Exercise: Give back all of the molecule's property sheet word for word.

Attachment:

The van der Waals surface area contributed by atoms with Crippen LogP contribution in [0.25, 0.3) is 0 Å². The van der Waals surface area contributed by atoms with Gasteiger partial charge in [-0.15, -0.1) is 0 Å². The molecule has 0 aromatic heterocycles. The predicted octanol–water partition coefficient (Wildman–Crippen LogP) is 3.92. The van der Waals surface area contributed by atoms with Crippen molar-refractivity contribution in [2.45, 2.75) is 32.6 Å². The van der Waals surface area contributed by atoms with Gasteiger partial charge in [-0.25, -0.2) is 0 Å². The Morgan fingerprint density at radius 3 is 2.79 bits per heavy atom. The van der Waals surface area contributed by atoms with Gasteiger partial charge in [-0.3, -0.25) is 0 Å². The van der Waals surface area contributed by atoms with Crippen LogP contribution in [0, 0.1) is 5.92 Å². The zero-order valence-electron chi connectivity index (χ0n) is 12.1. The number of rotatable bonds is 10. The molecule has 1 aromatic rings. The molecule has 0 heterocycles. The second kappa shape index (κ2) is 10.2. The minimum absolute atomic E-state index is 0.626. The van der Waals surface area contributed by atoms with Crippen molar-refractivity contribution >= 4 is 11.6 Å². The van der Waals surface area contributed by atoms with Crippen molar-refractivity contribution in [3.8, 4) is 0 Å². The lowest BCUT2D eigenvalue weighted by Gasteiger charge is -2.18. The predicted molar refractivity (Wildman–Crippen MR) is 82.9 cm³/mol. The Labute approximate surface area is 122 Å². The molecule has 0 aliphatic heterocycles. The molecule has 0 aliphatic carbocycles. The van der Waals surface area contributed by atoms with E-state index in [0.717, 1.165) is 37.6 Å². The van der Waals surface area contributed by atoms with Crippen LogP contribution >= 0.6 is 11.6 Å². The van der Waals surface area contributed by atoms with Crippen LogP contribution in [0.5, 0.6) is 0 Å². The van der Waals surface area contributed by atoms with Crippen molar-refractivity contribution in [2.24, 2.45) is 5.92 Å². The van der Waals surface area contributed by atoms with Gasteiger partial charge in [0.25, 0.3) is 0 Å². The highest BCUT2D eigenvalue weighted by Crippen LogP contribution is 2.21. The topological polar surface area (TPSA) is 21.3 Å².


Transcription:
The van der Waals surface area contributed by atoms with Crippen LogP contribution in [0.25, 0.3) is 0 Å². The van der Waals surface area contributed by atoms with Gasteiger partial charge in [-0.15, -0.1) is 0 Å². The molecule has 0 aromatic heterocycles. The predicted octanol–water partition coefficient (Wildman–Crippen LogP) is 3.92. The van der Waals surface area contributed by atoms with Crippen molar-refractivity contribution in [2.45, 2.75) is 32.6 Å². The van der Waals surface area contributed by atoms with Gasteiger partial charge in [-0.25, -0.2) is 0 Å². The Morgan fingerprint density at radius 3 is 2.79 bits per heavy atom. The van der Waals surface area contributed by atoms with Gasteiger partial charge in [-0.3, -0.25) is 0 Å². The van der Waals surface area contributed by atoms with Crippen LogP contribution in [0, 0.1) is 5.92 Å². The zero-order valence-electron chi connectivity index (χ0n) is 12.1. The number of rotatable bonds is 10. The molecule has 1 aromatic rings. The molecule has 0 heterocycles. The second kappa shape index (κ2) is 10.2. The minimum absolute atomic E-state index is 0.626. The van der Waals surface area contributed by atoms with Crippen molar-refractivity contribution >= 4 is 11.6 Å². The van der Waals surface area contributed by atoms with Crippen molar-refractivity contribution in [3.8, 4) is 0 Å². The lowest BCUT2D eigenvalue weighted by Gasteiger charge is -2.18. The predicted molar refractivity (Wildman–Crippen MR) is 82.9 cm³/mol. The Labute approximate surface area is 122 Å². The molecule has 0 aliphatic heterocycles. The molecule has 0 aliphatic carbocycles. The van der Waals surface area contributed by atoms with E-state index in [0.717, 1.165) is 37.6 Å². The van der Waals surface area contributed by atoms with Crippen LogP contribution >= 0.6 is 11.6 Å². The van der Waals surface area contributed by atoms with Crippen LogP contribution in [0.5, 0.6) is 0 Å². The van der Waals surface area contributed by atoms with Crippen molar-refractivity contribution in [2.24, 2.45) is 5.92 Å². The van der Waals surface area contributed by atoms with Gasteiger partial charge in [0.25, 0.3) is 0 Å². The highest BCUT2D eigenvalue weighted by Crippen LogP contribution is 2.21. The topological polar surface area (TPSA) is 21.3 Å².